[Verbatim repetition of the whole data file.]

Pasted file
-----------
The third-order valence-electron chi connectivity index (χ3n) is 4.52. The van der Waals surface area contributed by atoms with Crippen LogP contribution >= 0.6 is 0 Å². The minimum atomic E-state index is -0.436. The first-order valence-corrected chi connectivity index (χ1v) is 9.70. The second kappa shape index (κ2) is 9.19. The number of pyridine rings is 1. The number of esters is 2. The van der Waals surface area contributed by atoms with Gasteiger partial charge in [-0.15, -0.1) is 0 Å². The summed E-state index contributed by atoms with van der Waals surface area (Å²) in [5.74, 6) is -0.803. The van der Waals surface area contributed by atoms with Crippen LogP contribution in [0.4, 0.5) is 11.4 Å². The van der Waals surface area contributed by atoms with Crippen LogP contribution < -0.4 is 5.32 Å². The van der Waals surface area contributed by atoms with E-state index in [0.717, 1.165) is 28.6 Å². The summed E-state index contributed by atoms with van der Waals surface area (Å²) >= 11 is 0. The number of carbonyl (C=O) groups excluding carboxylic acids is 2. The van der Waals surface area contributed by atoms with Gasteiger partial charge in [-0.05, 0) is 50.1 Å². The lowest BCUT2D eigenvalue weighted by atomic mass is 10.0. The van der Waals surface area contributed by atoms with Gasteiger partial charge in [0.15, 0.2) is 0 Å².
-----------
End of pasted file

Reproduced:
The third-order valence-electron chi connectivity index (χ3n) is 4.52. The van der Waals surface area contributed by atoms with Crippen LogP contribution >= 0.6 is 0 Å². The minimum atomic E-state index is -0.436. The first-order valence-corrected chi connectivity index (χ1v) is 9.70. The second kappa shape index (κ2) is 9.19. The number of pyridine rings is 1. The number of esters is 2. The van der Waals surface area contributed by atoms with Gasteiger partial charge in [-0.15, -0.1) is 0 Å². The summed E-state index contributed by atoms with van der Waals surface area (Å²) in [5.74, 6) is -0.803. The van der Waals surface area contributed by atoms with Crippen LogP contribution in [0.4, 0.5) is 11.4 Å². The van der Waals surface area contributed by atoms with Crippen LogP contribution < -0.4 is 5.32 Å². The van der Waals surface area contributed by atoms with E-state index in [0.717, 1.165) is 28.6 Å². The summed E-state index contributed by atoms with van der Waals surface area (Å²) >= 11 is 0. The number of carbonyl (C=O) groups excluding carboxylic acids is 2. The van der Waals surface area contributed by atoms with Gasteiger partial charge in [-0.05, 0) is 50.1 Å². The lowest BCUT2D eigenvalue weighted by atomic mass is 10.0. The van der Waals surface area contributed by atoms with Gasteiger partial charge in [0.15, 0.2) is 0 Å².